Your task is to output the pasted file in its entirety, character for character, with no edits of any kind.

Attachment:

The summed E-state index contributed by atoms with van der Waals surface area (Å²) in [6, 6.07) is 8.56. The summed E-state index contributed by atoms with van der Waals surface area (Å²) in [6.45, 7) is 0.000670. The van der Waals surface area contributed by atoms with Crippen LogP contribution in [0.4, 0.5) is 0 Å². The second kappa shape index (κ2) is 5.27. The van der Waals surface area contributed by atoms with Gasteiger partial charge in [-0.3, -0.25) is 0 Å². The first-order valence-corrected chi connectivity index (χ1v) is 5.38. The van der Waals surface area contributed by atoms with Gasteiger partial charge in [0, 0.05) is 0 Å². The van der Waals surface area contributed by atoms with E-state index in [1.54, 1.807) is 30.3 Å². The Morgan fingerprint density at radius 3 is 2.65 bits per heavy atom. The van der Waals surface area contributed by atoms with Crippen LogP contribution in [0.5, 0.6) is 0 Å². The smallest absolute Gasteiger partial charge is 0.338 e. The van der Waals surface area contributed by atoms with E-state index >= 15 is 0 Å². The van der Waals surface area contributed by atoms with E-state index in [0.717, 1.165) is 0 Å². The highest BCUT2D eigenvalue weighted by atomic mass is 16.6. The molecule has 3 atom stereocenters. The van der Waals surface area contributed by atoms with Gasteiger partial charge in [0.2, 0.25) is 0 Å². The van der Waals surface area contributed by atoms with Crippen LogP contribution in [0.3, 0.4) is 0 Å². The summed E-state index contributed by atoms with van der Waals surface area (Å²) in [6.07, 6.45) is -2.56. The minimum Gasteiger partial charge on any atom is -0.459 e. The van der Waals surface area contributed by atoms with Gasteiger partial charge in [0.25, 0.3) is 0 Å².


The summed E-state index contributed by atoms with van der Waals surface area (Å²) in [6, 6.07) is 8.56. The summed E-state index contributed by atoms with van der Waals surface area (Å²) in [6.45, 7) is 0.000670. The van der Waals surface area contributed by atoms with Crippen LogP contribution in [0.4, 0.5) is 0 Å². The second kappa shape index (κ2) is 5.27. The van der Waals surface area contributed by atoms with Gasteiger partial charge in [-0.3, -0.25) is 0 Å². The first-order valence-corrected chi connectivity index (χ1v) is 5.38. The van der Waals surface area contributed by atoms with Gasteiger partial charge in [0, 0.05) is 0 Å². The van der Waals surface area contributed by atoms with E-state index in [1.54, 1.807) is 30.3 Å². The Morgan fingerprint density at radius 3 is 2.65 bits per heavy atom. The van der Waals surface area contributed by atoms with Crippen LogP contribution in [0.5, 0.6) is 0 Å². The smallest absolute Gasteiger partial charge is 0.338 e. The van der Waals surface area contributed by atoms with E-state index >= 15 is 0 Å². The van der Waals surface area contributed by atoms with E-state index in [0.717, 1.165) is 0 Å². The highest BCUT2D eigenvalue weighted by atomic mass is 16.6. The molecule has 3 atom stereocenters. The van der Waals surface area contributed by atoms with Gasteiger partial charge in [0.2, 0.25) is 0 Å². The van der Waals surface area contributed by atoms with Crippen LogP contribution in [0.3, 0.4) is 0 Å². The summed E-state index contributed by atoms with van der Waals surface area (Å²) in [6.07, 6.45) is -2.56. The minimum Gasteiger partial charge on any atom is -0.459 e. The van der Waals surface area contributed by atoms with Gasteiger partial charge in [0.25, 0.3) is 0 Å².